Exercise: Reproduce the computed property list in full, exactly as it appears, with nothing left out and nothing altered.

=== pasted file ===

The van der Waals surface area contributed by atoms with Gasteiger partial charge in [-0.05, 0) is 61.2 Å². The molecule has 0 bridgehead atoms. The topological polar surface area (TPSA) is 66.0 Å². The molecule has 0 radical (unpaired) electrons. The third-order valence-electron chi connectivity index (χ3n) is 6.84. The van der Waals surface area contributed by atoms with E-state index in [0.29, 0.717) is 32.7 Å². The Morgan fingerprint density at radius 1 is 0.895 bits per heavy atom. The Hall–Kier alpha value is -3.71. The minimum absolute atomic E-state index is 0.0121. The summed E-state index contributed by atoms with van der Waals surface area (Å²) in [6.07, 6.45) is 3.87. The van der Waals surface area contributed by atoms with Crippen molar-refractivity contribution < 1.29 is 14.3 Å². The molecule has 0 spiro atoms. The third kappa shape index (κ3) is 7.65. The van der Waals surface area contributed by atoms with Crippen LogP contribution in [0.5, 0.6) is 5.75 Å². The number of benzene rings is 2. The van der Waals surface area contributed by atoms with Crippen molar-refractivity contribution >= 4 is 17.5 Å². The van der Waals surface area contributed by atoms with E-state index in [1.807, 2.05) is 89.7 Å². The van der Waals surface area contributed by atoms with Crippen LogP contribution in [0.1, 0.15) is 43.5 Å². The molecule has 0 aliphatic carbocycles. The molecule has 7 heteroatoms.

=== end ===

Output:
The van der Waals surface area contributed by atoms with Gasteiger partial charge in [-0.05, 0) is 61.2 Å². The molecule has 0 bridgehead atoms. The topological polar surface area (TPSA) is 66.0 Å². The molecule has 0 radical (unpaired) electrons. The third-order valence-electron chi connectivity index (χ3n) is 6.84. The van der Waals surface area contributed by atoms with E-state index in [0.29, 0.717) is 32.7 Å². The Morgan fingerprint density at radius 1 is 0.895 bits per heavy atom. The Hall–Kier alpha value is -3.71. The minimum absolute atomic E-state index is 0.0121. The summed E-state index contributed by atoms with van der Waals surface area (Å²) in [6.07, 6.45) is 3.87. The van der Waals surface area contributed by atoms with Crippen molar-refractivity contribution < 1.29 is 14.3 Å². The molecule has 0 spiro atoms. The third kappa shape index (κ3) is 7.65. The van der Waals surface area contributed by atoms with Crippen LogP contribution in [0.5, 0.6) is 5.75 Å². The number of benzene rings is 2. The van der Waals surface area contributed by atoms with Crippen molar-refractivity contribution >= 4 is 17.5 Å². The van der Waals surface area contributed by atoms with E-state index in [1.807, 2.05) is 89.7 Å². The van der Waals surface area contributed by atoms with Crippen LogP contribution in [0.1, 0.15) is 43.5 Å². The molecule has 0 aliphatic carbocycles. The molecule has 7 heteroatoms.